Chevron Australia v. Commissioner of Taxation
One of the most significant transfer pricing cases was held in September and October 2014 in Australia between Chevron Australia Holdings Pty Ltd (Applicant) and the Commissioner of Taxation (Respondent). CUFTanalytics Managing Director, John Hollas, was engaged by the law firm for the Respondent to provide expert reports and testimony for the trial.
Justice Robertson released his decision on October 23, 2015 ruling in favor of the Respondent and several of his conclusions are sure to have global ramifications. A link to the decision is provided here.
Below are a few of the more important conclusions which may have transfer pricing implications for intercompany loans:
1) Implicit support. Justice Robertson concluded that while implicit support may well have an impact on a company's credit rating it had very little impact on pricing.
 "While I accept the applicant's submission that one must consider the conditions that one might expect to see between a lender and a borrower who are independent, and are dealing wholly independently with one another, which is the language of Art 9, it by no means follows that where, as here, the entities in question are sister companies, also to be eliminated is the relationship between each of them and their common parent..."
 "The applicant's submission that the existence and worth of "implicit support" is a matter of fact remains unaffected. I accept the applicant's submission, that in the absence of a legally binding parental guarantee, implicit credit support had very little, if any, impact on pricing by a lender in the real world. This was the evidence of Mr. Martin and Mr. Gross and the conclusion of an article published in 2014 of which Mr. Hollas was a joint author: "Intercompany Financial Transactions: Factor to Consider in Analysing the Impact of Implicit Parental Support""
2) Other Terms and Conditions. Justice Robertson rejected the applicant's submission that the only issue (or variable for consideration) was the interest rate. Meaning the other terms and conditions of the loan must be considered.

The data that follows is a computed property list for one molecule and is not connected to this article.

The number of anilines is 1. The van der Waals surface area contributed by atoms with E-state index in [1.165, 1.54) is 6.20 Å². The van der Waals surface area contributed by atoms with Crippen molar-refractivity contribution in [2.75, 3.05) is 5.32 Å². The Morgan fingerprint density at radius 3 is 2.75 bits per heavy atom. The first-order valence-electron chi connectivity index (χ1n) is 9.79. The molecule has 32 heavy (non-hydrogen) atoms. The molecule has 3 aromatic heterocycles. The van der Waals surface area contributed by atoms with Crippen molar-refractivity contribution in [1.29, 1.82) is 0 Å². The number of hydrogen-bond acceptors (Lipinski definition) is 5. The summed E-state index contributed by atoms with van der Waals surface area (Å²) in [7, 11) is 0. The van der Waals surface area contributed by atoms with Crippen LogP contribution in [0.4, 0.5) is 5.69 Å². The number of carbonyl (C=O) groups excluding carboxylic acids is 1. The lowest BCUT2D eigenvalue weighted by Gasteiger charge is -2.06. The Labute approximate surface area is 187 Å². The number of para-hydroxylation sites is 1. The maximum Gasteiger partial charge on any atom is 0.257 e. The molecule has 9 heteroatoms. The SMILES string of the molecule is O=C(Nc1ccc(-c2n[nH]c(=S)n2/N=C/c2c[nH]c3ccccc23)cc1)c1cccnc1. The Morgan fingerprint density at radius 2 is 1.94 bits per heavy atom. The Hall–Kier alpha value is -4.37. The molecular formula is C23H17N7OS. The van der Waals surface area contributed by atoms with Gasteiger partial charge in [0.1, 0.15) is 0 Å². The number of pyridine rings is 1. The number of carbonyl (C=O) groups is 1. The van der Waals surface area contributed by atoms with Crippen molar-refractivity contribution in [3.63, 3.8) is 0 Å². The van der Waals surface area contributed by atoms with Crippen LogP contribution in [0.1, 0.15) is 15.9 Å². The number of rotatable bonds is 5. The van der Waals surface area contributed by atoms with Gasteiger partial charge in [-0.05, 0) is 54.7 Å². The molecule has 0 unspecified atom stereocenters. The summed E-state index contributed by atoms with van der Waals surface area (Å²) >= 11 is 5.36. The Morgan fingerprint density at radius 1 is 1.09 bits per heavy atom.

"In my opinion, neither the context provided by s 136AD(3) nor the non-inclusive definition of "consideration" in s 136AA(3) provides a basis for concluding that the word "consideration" is limited, in the case of a loan, to the interest rate. Insofar as the applicant contended otherwise, I reject that submission."
 "... In the present case I find that CAHPL did not give security or operational and financial covenants, which would have affected that part of the consideration which was the interest rate: the interest rate was higher in the absence of those promises or covenants. If the property had been acquired under an agreement between independent parties dealing at arm's length with each other, I find that the borrower would have given such security and operational and financial covenants and the interest rate, as a consequence, would have been lower. The limited scope of the consideration given or agreed to be given by CAHPL resulted in the consideration which CAHPL did give, the promise to pay the interest rate, exceeding the arm's length consideration in respect of the acquisition. It follows, on that basis, that the applicant has not shown that the arm's length consideration assessed by the respondent Commissioner was excessive."
3) Currency of the Loan
 "As to the currency of a loan, although it is not necessary to my conclusion, I am not persuaded that the condition as to the AUD currency which was operational between CAHPL and CFC differed from the condition as to currency which might have been expected to operate between independent enterprises dealing wholly independently with one another. I accept the applicant's submission in this respect that borrowings in AUD would avoid or limit foreign currency gains and losses. I am not persuaded Professor Boymal's opinion to the contrary."
4) Use and Reliability of Market Data. See Justice Robertson's conclusions in paragraphs ,  and  on the unreliability of using average spread data from S&P Capital IQ, paragraph  on the non-comparability of Term Loan Bs to the CAHPL loan and paragraph  regarding non-comparability of yields over US Treasuries to margins over LIBOR for institutional loans.
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